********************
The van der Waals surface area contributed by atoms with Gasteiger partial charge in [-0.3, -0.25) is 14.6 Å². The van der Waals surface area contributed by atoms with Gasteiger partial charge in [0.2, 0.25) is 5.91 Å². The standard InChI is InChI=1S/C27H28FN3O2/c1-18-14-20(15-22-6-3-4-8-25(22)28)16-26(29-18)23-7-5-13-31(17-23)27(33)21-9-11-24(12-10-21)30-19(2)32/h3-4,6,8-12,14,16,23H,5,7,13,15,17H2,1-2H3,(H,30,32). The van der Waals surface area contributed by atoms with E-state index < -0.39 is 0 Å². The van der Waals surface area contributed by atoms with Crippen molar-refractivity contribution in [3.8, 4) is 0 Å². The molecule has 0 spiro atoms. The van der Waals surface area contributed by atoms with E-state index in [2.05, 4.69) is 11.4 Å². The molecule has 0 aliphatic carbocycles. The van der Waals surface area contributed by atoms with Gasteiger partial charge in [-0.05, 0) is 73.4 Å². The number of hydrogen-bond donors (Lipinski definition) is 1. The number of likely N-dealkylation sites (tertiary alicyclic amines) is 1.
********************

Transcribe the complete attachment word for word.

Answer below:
The van der Waals surface area contributed by atoms with Gasteiger partial charge in [-0.3, -0.25) is 14.6 Å². The van der Waals surface area contributed by atoms with Gasteiger partial charge in [0.2, 0.25) is 5.91 Å². The standard InChI is InChI=1S/C27H28FN3O2/c1-18-14-20(15-22-6-3-4-8-25(22)28)16-26(29-18)23-7-5-13-31(17-23)27(33)21-9-11-24(12-10-21)30-19(2)32/h3-4,6,8-12,14,16,23H,5,7,13,15,17H2,1-2H3,(H,30,32). The van der Waals surface area contributed by atoms with E-state index < -0.39 is 0 Å². The van der Waals surface area contributed by atoms with Crippen molar-refractivity contribution in [3.8, 4) is 0 Å². The molecule has 0 spiro atoms. The van der Waals surface area contributed by atoms with E-state index in [2.05, 4.69) is 11.4 Å². The molecule has 0 aliphatic carbocycles. The van der Waals surface area contributed by atoms with Gasteiger partial charge in [-0.05, 0) is 73.4 Å². The number of hydrogen-bond donors (Lipinski definition) is 1. The number of likely N-dealkylation sites (tertiary alicyclic amines) is 1.